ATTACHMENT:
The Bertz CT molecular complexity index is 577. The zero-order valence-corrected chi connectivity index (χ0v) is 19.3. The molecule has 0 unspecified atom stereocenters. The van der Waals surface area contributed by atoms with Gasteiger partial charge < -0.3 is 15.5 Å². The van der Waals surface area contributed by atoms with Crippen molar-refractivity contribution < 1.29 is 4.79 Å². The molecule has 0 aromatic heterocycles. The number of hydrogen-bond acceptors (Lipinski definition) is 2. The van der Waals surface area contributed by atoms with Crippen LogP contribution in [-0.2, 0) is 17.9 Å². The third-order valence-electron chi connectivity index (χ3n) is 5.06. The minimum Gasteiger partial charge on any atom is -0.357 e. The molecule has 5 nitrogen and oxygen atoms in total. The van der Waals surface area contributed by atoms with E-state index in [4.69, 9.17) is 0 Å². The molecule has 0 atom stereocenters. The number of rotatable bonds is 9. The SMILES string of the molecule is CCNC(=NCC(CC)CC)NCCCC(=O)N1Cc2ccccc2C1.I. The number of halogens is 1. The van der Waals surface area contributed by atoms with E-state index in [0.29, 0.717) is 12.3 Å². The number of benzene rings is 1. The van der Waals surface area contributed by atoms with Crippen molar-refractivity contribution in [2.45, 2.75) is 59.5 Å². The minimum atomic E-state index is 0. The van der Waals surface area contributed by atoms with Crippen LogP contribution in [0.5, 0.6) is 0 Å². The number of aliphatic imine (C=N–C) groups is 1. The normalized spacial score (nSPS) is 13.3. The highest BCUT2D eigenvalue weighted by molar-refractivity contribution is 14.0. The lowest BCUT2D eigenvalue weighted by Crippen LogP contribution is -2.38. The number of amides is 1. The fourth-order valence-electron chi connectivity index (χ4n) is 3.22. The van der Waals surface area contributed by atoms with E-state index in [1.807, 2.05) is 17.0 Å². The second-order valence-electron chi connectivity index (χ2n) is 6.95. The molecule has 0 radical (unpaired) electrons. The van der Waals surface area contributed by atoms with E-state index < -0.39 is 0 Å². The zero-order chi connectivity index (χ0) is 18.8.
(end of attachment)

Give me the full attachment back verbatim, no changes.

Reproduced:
The Bertz CT molecular complexity index is 577. The zero-order valence-corrected chi connectivity index (χ0v) is 19.3. The molecule has 0 unspecified atom stereocenters. The van der Waals surface area contributed by atoms with Gasteiger partial charge < -0.3 is 15.5 Å². The van der Waals surface area contributed by atoms with Crippen molar-refractivity contribution < 1.29 is 4.79 Å². The molecule has 0 aromatic heterocycles. The number of hydrogen-bond acceptors (Lipinski definition) is 2. The van der Waals surface area contributed by atoms with Crippen LogP contribution in [-0.2, 0) is 17.9 Å². The third-order valence-electron chi connectivity index (χ3n) is 5.06. The minimum Gasteiger partial charge on any atom is -0.357 e. The molecule has 5 nitrogen and oxygen atoms in total. The van der Waals surface area contributed by atoms with E-state index in [4.69, 9.17) is 0 Å². The molecule has 0 atom stereocenters. The number of rotatable bonds is 9. The SMILES string of the molecule is CCNC(=NCC(CC)CC)NCCCC(=O)N1Cc2ccccc2C1.I. The number of halogens is 1. The van der Waals surface area contributed by atoms with E-state index in [0.29, 0.717) is 12.3 Å². The number of benzene rings is 1. The van der Waals surface area contributed by atoms with Crippen molar-refractivity contribution in [2.45, 2.75) is 59.5 Å². The minimum atomic E-state index is 0. The van der Waals surface area contributed by atoms with Crippen LogP contribution in [0.5, 0.6) is 0 Å². The number of aliphatic imine (C=N–C) groups is 1. The normalized spacial score (nSPS) is 13.3. The highest BCUT2D eigenvalue weighted by molar-refractivity contribution is 14.0. The lowest BCUT2D eigenvalue weighted by Crippen LogP contribution is -2.38. The number of amides is 1. The fourth-order valence-electron chi connectivity index (χ4n) is 3.22. The van der Waals surface area contributed by atoms with E-state index in [1.807, 2.05) is 17.0 Å². The second-order valence-electron chi connectivity index (χ2n) is 6.95. The molecule has 0 radical (unpaired) electrons. The van der Waals surface area contributed by atoms with E-state index < -0.39 is 0 Å². The zero-order chi connectivity index (χ0) is 18.8.